Tax advisers help clients plan their finances to make sure they’re paying the right amount of tax.
Salary Range: £18,000 to £50,000
How to become a tax adviser
You can get into this job through:
- an apprenticeship
- working towards this role
- applying directly
- a graduate training scheme
- specialist courses run by professional bodies
You can get into this job through a higher apprenticeship as a taxation technician or accountancy taxation professional.
You’ll usually need:
- 4 or 5 GCSEs at grades 9 to 4 (A* to C) and A levels, or equivalent, for a higher or degree apprenticeship
You could start as an assistant in an accounting department and apply for a position as a trainee adviser with a company. You’ll usually need 2 to 3 A levels.
You can apply directly to employers if you’ve got some of the relevant skills and knowledge needed for this job. For example, you could transfer from another profession like accountancy or law.
You could apply for a graduate trainee scheme offered by many of the larger financial companies and banks.
You’ll usually need a good pass at degree level as this option is very competitive. Subjects like accountancy or maths may be useful, although not essential.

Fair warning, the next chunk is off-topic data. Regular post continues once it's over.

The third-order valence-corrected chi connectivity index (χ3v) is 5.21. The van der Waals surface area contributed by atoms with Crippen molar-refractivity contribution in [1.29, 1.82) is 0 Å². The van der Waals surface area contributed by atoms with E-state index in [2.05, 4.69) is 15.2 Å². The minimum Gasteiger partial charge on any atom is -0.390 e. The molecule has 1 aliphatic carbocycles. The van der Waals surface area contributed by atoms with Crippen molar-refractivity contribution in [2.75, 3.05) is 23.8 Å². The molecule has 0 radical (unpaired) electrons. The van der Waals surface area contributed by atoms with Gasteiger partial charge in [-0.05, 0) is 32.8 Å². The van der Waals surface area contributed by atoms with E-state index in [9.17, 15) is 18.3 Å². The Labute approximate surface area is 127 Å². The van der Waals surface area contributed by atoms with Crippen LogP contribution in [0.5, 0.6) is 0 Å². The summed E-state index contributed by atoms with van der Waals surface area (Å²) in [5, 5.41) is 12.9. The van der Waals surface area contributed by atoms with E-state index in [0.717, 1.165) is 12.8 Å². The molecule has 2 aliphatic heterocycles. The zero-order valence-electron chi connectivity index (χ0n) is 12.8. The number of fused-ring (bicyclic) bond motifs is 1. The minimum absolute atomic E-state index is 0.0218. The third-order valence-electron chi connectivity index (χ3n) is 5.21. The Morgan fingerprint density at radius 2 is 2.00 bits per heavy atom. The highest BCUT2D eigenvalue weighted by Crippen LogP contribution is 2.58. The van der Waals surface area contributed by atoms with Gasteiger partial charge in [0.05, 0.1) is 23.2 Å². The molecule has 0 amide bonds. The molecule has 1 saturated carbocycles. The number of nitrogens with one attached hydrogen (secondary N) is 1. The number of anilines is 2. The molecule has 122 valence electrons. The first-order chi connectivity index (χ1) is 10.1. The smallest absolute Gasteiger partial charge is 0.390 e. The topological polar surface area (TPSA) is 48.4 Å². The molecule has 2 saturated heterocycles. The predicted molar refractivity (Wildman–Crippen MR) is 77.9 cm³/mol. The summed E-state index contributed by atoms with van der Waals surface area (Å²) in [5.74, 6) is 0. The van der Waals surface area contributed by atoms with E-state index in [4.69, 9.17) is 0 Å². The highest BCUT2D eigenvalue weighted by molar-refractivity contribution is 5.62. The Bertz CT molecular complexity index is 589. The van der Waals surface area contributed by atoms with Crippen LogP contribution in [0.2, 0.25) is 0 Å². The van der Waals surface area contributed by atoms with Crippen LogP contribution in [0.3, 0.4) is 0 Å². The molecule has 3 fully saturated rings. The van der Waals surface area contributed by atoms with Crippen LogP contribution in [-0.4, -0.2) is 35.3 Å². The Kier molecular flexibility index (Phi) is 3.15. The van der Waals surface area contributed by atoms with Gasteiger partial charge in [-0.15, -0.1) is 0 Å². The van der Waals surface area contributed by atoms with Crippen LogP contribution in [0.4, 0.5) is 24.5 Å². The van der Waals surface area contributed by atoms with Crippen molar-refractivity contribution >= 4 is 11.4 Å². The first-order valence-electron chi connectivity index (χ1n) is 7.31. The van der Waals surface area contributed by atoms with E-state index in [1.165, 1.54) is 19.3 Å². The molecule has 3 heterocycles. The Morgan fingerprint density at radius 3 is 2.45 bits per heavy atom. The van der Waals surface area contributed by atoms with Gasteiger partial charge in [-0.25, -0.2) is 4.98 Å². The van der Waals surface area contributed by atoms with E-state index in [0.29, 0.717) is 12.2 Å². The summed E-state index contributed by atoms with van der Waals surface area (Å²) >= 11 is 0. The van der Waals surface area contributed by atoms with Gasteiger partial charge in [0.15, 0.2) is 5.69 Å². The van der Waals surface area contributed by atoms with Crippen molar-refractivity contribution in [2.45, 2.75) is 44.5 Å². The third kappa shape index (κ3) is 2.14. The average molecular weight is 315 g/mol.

- you’ll need to register as an ‘approved person’ by the Financial Conduct Authority
Professional and industry bodies
What it takes
Skills and knowledge
- to be thorough and pay attention to detail
- maths knowledge
- customer service skills
- ambition and a desire to succeed
- the ability to accept criticism and work well under pressure
- excellent verbal communication skills
- the ability to read English
- analytical thinking skills
- to be able to carry out basic tasks on a computer or hand-held device
What you’ll do
Your daily duties may include:
- meeting clients to discuss their financial situation
- gathering information to calculate the amount of tax due
- checking and completing tax returns
- auditing clients’ tax records
- explaining tax law to clients and finding ways to reduce their liability
- producing reports or presentations for clients
- negotiating with HMRC on your client’s behalf
- keeping up to date with regulations
You could work in an office or at a client’s business.
Career path and progression
With experience, you could open your own tax consultancy.